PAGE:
We are often warned to avoid cliché in our writing, but what does this really mean? A cliché is a phrase that has been used so often that its meaning has become unimportant. A cliché says nothing new or original and is a waste of valuable words, especially when you are working within a word limit. Because clichés are established phrases that have been used to death, they no longer add meaning to your sentences. Even worse, readers tend to switch off when they read them. It’s much better to take the time to think about what you want to say and then try to formulate it clearly and originally than to borrow a cliché that signals lazy writing and lack of thought.
In an academic article or essay, it is always best to be specific and to avoid generalisation. This is the main problem with clichés: by their very nature, they generalise. When tempted to use a cliché, always ask yourself how you can explain the idea in relation to your work.
Clichés are sometimes used by non-native English speakers because they provide ready-made phrases in English or because they appear to give correct expression to complex concepts that would be difficult for a writer with limited language skills to express. However, these platitudes usually sit awkwardly within the writer’s own phrasing and, rather than having the desired effect of proving them proficient in English, reveal an inability to express complex thought fluently.
Don’t let yourself be tempted by hackneyed phrases. It is a much better idea to try to say things as best you can in your own words and then have a good editor check your work to be sure you have expressed it clearly.
So, what are some of the most common clichés found in academic writing and how can they be avoided?
- ‘A stumbling block’. As a general rule, it is best to avoid overly metaphoric language in academic writing: research projects don’t walk, and they certainly don’t stumble over blocks. If your work encounters a challenge or a point of contention, then just say so directly.
- ‘At the end of the day’. Just delete this one: it’s useless. Simply state outright the sentence that was going to follow it. The same goes for phrases like ‘All in all’, ‘In a nutshell’ and ‘When all is said and done’.
- ‘Easier said than done’. It is much simpler and more precise to write that something is more difficult in practice, especially when you are referring to a particular theory.
- ‘Every coin has two sides’. This one is notorious among ESL students and will immediately designate you as a non-native speaker. Avoid it by stating clearly how the issue you are addressing is complex, how, although elements of it may appear to be beneficial, it has clear risks, or failings. Be as specific as possible about what these risks or failings might be.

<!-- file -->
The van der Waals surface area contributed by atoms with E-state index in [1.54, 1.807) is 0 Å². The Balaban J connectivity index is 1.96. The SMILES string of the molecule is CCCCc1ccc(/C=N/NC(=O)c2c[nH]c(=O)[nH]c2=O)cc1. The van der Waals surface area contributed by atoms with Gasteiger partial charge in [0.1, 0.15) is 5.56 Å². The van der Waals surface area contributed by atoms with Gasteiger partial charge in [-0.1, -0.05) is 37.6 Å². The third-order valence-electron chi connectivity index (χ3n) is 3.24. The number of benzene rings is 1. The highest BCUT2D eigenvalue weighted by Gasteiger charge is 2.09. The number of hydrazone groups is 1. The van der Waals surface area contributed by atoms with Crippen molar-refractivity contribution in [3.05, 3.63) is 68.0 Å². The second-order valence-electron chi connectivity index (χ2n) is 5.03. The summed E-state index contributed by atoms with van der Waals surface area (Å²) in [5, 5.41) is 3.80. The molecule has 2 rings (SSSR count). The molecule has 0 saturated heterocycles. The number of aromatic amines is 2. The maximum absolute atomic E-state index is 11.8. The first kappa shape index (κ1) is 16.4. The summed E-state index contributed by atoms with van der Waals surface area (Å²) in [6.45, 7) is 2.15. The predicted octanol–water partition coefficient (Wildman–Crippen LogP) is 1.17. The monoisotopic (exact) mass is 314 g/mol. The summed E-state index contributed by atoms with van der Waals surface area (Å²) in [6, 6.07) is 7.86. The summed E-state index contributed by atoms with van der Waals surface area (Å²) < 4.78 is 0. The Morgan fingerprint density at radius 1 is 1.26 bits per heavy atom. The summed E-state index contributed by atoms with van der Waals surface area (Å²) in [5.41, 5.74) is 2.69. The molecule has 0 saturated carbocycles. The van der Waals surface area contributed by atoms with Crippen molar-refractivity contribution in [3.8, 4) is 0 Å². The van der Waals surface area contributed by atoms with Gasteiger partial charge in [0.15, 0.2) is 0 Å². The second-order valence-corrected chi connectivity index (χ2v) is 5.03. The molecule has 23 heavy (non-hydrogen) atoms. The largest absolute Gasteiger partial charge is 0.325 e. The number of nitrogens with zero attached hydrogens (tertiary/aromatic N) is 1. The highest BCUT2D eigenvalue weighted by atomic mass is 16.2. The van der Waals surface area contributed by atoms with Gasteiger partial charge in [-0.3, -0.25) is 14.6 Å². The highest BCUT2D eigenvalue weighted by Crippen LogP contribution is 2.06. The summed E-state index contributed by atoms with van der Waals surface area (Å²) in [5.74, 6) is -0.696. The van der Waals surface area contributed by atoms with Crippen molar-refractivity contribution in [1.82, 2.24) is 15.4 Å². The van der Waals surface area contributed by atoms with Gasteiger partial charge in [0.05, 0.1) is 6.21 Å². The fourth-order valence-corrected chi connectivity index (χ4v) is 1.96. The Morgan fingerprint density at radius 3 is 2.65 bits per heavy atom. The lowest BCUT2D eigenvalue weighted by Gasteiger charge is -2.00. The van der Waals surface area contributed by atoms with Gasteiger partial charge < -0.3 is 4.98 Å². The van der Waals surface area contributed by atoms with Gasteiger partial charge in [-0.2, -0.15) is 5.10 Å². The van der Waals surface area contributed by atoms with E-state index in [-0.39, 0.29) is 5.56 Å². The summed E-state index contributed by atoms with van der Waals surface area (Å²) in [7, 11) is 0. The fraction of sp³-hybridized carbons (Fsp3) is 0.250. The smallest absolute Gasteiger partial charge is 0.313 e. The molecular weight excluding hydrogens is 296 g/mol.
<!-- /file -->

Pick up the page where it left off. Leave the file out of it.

- ‘Everyday life’. Whose everyday lives are you discussing here? The structures of human lives vary greatly. It would be clearer to say ‘the daily routines of most participants’ or, in some cases, to leave the phrase out altogether.
- ‘Few and far between’. Just write ‘rare’.
- ‘In modern society’ or ‘nowadays’ or ‘in this day and age’. When distinguishing between periods of time, it is always best to be specific, for example, ‘since 1990’ or ‘in the past two decades’.
- ‘In recent times/years’. Why not just say ‘recently’?
- ‘In society’. This is far too general. To which society are you referring? British? Twenty-first century Australian? Early Saxon? Thinking about what you want to impart here will give your writing precision.
- ‘Pros and cons’. Be more specific and formal and say ‘advantages and disadvantages’ or ‘benefits and potential complications’.
- ‘Think outside of the box’. If, in the service of your research project, it is necessary for you to apply original thinking then don’t rely on a tired old phrase like ‘think outside of the box’ to show it. Instead, explain the standard approach to your problem and then detail what makes your approach new, innovative, unconventional, novel or exciting.
- ‘Throughout history’ or ‘From time immemorial’. These are so general that they are laughable. History is varied and amorphous and it is impossible to trace an approach or thought throughout its entirety. Once again, take care to exercise precision when writing of historical periods. Ask yourself what you are really trying to say with this phrase. Are you merely trying to point out that a new approach has recently been taken that is innovative, or that is unlike more established methods?
- ‘Tried and true’. There is a word for this: verified/verifiable.
This list is by no means exhaustive and the first step in avoiding cliché is to identify it. Academic writing is about precision. Whatever you are writing, ask yourself whether your chosen words express your meaning in the most specific way possible. Remember, a good editor can always help you to spot and remove clichés and to express your meaning clearly and precisely.
Emily Finlay, PhD, AE (IPeD)